Chivonn had ordered me a nameplate and pinned it to my cubicle wall. This girl was implanting me permanently into the organization although I had only been on the temp-to-hire job for two days. I stood there gazing at the thing, my head cocked to the side—a posture my Labrador takes when she is trying to make sense of a situation. I wanted to believe the job would secure my place in the daily grind, but I wasn’t sure what I was in for.
During the bathrobe-clad days of unemployment, this had been my fantasy—a sense of belonging and purpose. I envisioned sitting at my desk amid the office hum, sipping a cup of coffee, astutely engaged and juggling many tasks. I would be a reliable resource—the person to come to when you need a solution or when you need a laugh—a chick on her toes.
I first heard about this job when Tom, the recruiter, presented me with the senior executive assistant role at Angel Heritage Life Insurance Company in little detail and big pay. He asked if I could interview in an hour. I scrambled to make myself presentable-a quick blow out of my daringly short cut, a fast swipe of liner—lips red, eyes black—and I was off!
Tom and Angel’s elegant human resources manager, Pihu, waited for me in the lobby as I swirled through the revolving glass doors. Tom shook my hand, then disappeared; Pihu met with me briefly, her voice choppy and laced with an Indian accent. She took me to meet my prospective supervisor: a 42-year-old man from Cape Town named Fitz. He was a good-looking guy with a charming British accent. He ranked as a top salesman in the organization, affording him three residences, a flock of high-end sports cars, hand-tailored suits and fancy cologne. Impressed with my credentials, Fitz and I conversed for 20 minutes; then, he had a plane to catch.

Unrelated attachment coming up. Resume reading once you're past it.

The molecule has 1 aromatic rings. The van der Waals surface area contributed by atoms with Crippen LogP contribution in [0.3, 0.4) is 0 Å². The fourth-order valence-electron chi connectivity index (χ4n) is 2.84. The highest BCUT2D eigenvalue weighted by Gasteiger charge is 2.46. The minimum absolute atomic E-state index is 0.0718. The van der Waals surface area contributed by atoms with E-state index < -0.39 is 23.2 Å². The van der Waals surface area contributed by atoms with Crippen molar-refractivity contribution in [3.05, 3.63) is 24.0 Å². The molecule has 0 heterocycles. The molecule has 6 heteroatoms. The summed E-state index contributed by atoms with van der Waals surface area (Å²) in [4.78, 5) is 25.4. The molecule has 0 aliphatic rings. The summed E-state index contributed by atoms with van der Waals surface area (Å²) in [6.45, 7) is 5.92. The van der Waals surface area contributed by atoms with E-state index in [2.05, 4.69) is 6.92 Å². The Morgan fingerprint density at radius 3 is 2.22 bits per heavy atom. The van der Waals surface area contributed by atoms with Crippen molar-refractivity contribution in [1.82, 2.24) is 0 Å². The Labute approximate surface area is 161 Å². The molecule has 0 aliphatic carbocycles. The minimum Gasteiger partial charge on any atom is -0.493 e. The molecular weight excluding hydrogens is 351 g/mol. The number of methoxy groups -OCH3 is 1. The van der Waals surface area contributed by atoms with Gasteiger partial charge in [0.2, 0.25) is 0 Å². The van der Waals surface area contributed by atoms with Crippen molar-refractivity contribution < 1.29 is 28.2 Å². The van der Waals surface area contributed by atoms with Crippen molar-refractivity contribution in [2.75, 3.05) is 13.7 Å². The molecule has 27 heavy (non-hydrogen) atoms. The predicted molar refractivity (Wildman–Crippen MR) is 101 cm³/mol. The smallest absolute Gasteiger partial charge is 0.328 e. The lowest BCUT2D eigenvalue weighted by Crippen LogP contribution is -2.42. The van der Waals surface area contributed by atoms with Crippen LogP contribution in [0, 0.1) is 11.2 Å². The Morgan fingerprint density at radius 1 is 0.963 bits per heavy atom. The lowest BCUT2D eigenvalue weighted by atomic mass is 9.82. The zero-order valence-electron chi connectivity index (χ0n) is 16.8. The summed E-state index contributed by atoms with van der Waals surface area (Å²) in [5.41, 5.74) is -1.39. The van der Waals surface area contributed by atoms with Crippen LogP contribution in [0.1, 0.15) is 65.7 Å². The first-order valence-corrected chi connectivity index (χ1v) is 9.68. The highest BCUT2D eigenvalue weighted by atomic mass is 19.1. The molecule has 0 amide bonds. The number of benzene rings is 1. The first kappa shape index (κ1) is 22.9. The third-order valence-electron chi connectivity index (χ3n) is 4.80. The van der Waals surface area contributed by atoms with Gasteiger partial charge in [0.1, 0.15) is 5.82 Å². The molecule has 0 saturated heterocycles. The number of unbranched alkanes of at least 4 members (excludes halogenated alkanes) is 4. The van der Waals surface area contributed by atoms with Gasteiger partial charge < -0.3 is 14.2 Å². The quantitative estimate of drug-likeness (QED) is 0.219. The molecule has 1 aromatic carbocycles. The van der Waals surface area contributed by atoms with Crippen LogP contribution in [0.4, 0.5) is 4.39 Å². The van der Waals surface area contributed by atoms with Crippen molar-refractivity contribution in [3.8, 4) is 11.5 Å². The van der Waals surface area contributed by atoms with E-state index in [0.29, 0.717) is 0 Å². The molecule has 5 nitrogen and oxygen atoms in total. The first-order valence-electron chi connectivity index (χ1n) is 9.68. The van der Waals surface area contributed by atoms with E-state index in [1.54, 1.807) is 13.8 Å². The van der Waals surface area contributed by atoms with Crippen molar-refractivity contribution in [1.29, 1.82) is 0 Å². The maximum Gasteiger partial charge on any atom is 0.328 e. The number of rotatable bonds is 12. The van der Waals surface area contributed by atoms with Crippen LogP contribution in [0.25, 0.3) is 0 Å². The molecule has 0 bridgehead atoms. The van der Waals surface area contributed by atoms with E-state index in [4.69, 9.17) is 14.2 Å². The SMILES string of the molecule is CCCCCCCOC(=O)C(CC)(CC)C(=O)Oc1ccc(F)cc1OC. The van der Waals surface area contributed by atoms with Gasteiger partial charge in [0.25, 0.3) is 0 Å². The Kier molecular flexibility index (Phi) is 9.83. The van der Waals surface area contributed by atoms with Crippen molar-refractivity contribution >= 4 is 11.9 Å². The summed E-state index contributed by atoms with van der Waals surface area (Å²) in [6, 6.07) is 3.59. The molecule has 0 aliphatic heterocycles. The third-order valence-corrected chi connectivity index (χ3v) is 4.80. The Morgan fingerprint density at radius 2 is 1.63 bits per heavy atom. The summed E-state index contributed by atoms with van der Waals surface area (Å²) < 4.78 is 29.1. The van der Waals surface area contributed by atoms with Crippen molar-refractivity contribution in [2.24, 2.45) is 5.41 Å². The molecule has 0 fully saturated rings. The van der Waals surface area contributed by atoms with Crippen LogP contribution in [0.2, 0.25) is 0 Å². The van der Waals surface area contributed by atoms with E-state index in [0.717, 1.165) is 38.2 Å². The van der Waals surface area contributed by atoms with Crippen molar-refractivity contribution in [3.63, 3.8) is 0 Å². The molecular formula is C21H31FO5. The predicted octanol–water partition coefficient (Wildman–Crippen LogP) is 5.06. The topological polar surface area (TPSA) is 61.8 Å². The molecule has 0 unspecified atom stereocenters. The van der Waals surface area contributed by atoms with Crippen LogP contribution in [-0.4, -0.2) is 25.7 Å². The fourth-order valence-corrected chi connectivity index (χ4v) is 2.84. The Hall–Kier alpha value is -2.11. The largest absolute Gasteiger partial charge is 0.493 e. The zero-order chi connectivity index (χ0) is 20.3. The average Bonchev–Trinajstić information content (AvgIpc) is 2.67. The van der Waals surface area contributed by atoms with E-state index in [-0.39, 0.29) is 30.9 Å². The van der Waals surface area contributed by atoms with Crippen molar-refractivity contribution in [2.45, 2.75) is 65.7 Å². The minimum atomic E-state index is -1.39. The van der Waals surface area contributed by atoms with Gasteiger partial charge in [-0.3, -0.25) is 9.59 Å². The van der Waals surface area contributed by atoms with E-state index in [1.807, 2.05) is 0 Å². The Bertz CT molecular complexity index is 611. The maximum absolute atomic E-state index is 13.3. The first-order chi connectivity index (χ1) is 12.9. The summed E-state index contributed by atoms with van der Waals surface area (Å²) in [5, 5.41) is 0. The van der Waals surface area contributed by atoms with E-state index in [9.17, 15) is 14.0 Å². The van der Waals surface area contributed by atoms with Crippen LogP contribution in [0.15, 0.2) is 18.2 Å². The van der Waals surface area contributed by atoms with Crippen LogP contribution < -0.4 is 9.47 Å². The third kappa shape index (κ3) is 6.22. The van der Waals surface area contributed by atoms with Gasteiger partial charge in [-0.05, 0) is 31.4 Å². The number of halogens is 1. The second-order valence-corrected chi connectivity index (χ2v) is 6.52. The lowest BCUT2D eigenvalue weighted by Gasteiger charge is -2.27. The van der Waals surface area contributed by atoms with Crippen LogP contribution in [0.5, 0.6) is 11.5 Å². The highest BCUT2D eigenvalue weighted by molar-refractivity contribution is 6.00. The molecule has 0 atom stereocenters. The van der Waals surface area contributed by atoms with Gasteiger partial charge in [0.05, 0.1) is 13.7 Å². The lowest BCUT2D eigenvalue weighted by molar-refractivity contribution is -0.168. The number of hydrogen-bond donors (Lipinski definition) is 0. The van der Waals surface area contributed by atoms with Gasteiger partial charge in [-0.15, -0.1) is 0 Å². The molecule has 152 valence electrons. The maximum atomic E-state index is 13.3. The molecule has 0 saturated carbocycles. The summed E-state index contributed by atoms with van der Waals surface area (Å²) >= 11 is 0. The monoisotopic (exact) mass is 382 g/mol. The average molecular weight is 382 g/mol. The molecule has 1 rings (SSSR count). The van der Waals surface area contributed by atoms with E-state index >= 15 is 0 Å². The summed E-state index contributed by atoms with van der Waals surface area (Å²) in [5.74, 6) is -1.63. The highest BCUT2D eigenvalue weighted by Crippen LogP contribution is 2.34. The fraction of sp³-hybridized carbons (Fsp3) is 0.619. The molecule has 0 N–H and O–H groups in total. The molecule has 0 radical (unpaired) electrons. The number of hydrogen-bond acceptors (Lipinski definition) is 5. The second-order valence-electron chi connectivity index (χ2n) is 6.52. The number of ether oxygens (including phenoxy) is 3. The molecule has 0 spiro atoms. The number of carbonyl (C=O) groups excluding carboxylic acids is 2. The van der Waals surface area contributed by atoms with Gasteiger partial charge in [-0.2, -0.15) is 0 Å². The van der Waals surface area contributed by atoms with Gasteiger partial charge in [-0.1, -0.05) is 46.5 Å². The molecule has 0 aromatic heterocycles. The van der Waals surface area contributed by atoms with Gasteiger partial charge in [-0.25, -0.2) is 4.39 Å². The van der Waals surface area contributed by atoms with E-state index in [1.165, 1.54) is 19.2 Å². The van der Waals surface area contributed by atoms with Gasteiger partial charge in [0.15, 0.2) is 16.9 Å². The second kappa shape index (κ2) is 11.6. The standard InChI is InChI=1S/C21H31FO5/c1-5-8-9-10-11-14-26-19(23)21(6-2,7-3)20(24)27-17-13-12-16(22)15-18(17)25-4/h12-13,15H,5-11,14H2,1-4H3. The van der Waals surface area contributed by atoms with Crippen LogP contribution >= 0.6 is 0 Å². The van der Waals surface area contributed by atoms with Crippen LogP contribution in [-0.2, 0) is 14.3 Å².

Since Fitz traveled 90% of the time, I voiced concern about getting the details right—managing international travel is not a highlight on my resume. I’m a writer. He looked my credentials over and said he had confidence in me. He stood, slipping paperwork into the fold of his briefcase, and asked me when I could start.
A week into the job, free from Chivonn’s steady training (“do you watch Scandal?”), I began pulling 10 1/2-hour days without lunch; I wanted to get acclimated quickly. I reviewed the travel plans for Fitz to make sure all the dots connected—flights in and out of Shanghai, Singapore, Hong Kong and Dubai; car service to all points; accommodations at The Four Seasons and The Fairmount; meetings with executives in topsy-turvy time zones.
I was on top of it!
I felt so good I even let a bit of the genuine me shine through as I attempted to develop a rapport with Fitz. “GM” I said when I walked into the office. He had been looking intently into his computer screen, his brain formulating an elaborate pitch. Numbers, figures, big words, big deals. He looked up at me, half perturbed, half surprised that I interrupted him: “GM?” he repeated. “Good morning,” I said. “Morning,” he answered into his screen with his lovely voice.
I was so organized in week two, that when Chivonn whisked by my desk on her way to lunch, giving rise to the corners of my paperwork, she told me, “Chicka, you’re all over this job!”
Even if Fitz didn’t entirely get my sense of humor, I was back in the game, stressed as hell, my brain fully engaged, and there was money coming in! It was well worth the tradeoff of forgoing lunchtime hikes with my dog Sabrina, working on my memoir manuscript, hitting the gym at 5:00 and spending quiet evenings with my man—wasn’t it?
At the end of the third week on the job, I was home with a cold, dripping mucous all over the company’s laptop organizing a call in Jakarta when I got a bad feeling. A cloak of doom infiltrated my being. Then an email came in from Tom: “Call me at your nearest convenience.”
Before calling him I ducked into Fitz’s email Sent folder where I found two notes to Pihu entitled “reservation catastrophe!”
Before coming home with my cough drops and tissues, Fitz had asked me to change a reliable car service for a complimentary one. I canceled the existing reservation with its confirmation number, for the free car service that seemed vague in my opinion. “We guarantee it,” the agent told me when I asked for concrete evidence.
No driver held up a white sign marked “Fitz P” in black sharpie at the Shanghai Airport. But, the Gods interceded to save the day. Dongmei, a representative for Shanghai U for which Fitz was slated to speak, unbeknownst to either of us, arrived with a driver and a translator. Being a gracious host Dongmei transported him wherever he needed to go. Despite the fact that all his needs were actually met, Fitz sent Pihu the two emails, the first entailing the botched car service, and the second, explaining how he wasn’t expecting Dongmei and his supervening “discomfiture.”